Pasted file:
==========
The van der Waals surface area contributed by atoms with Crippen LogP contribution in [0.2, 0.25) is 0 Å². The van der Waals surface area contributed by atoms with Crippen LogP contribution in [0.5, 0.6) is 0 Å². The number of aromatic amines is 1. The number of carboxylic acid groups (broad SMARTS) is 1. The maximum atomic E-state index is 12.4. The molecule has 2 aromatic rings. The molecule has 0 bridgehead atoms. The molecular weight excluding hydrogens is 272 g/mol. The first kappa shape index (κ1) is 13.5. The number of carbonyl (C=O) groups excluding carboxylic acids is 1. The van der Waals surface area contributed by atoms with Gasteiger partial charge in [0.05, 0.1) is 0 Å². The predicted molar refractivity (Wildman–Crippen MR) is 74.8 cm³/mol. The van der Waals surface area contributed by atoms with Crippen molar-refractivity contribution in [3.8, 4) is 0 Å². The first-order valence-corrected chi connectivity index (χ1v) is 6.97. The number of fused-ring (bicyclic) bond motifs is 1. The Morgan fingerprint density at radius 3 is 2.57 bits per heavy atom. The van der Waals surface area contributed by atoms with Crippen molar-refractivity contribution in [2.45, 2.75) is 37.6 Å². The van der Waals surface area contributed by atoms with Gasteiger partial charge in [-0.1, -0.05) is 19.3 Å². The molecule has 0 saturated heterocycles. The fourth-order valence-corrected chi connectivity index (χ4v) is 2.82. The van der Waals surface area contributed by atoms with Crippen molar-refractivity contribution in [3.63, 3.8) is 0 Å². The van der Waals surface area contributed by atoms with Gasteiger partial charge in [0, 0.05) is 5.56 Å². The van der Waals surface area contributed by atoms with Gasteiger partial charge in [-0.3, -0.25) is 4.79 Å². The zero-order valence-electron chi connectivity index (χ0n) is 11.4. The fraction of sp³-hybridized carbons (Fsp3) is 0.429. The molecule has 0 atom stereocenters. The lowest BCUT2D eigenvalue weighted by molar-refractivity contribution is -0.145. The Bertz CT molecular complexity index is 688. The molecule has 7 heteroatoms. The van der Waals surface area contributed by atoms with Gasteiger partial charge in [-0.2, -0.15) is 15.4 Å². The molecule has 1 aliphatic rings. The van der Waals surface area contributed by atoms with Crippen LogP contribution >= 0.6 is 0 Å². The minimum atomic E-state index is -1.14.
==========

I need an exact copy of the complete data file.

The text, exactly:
The van der Waals surface area contributed by atoms with Crippen LogP contribution in [0.2, 0.25) is 0 Å². The van der Waals surface area contributed by atoms with Crippen LogP contribution in [0.5, 0.6) is 0 Å². The number of aromatic amines is 1. The number of carboxylic acid groups (broad SMARTS) is 1. The maximum atomic E-state index is 12.4. The molecule has 2 aromatic rings. The molecule has 0 bridgehead atoms. The molecular weight excluding hydrogens is 272 g/mol. The first kappa shape index (κ1) is 13.5. The number of carbonyl (C=O) groups excluding carboxylic acids is 1. The van der Waals surface area contributed by atoms with Gasteiger partial charge in [0.05, 0.1) is 0 Å². The predicted molar refractivity (Wildman–Crippen MR) is 74.8 cm³/mol. The van der Waals surface area contributed by atoms with Crippen molar-refractivity contribution in [3.8, 4) is 0 Å². The first-order valence-corrected chi connectivity index (χ1v) is 6.97. The number of fused-ring (bicyclic) bond motifs is 1. The Morgan fingerprint density at radius 3 is 2.57 bits per heavy atom. The van der Waals surface area contributed by atoms with Crippen molar-refractivity contribution in [2.45, 2.75) is 37.6 Å². The van der Waals surface area contributed by atoms with Gasteiger partial charge in [-0.1, -0.05) is 19.3 Å². The molecule has 0 saturated heterocycles. The fourth-order valence-corrected chi connectivity index (χ4v) is 2.82. The van der Waals surface area contributed by atoms with Crippen molar-refractivity contribution in [3.63, 3.8) is 0 Å². The van der Waals surface area contributed by atoms with Gasteiger partial charge in [0, 0.05) is 5.56 Å². The van der Waals surface area contributed by atoms with Gasteiger partial charge in [-0.3, -0.25) is 4.79 Å². The zero-order valence-electron chi connectivity index (χ0n) is 11.4. The fraction of sp³-hybridized carbons (Fsp3) is 0.429. The molecule has 0 atom stereocenters. The lowest BCUT2D eigenvalue weighted by molar-refractivity contribution is -0.145. The Bertz CT molecular complexity index is 688. The molecule has 7 heteroatoms. The van der Waals surface area contributed by atoms with Gasteiger partial charge in [-0.2, -0.15) is 15.4 Å². The molecule has 1 aliphatic rings. The van der Waals surface area contributed by atoms with Crippen LogP contribution >= 0.6 is 0 Å². The minimum atomic E-state index is -1.14.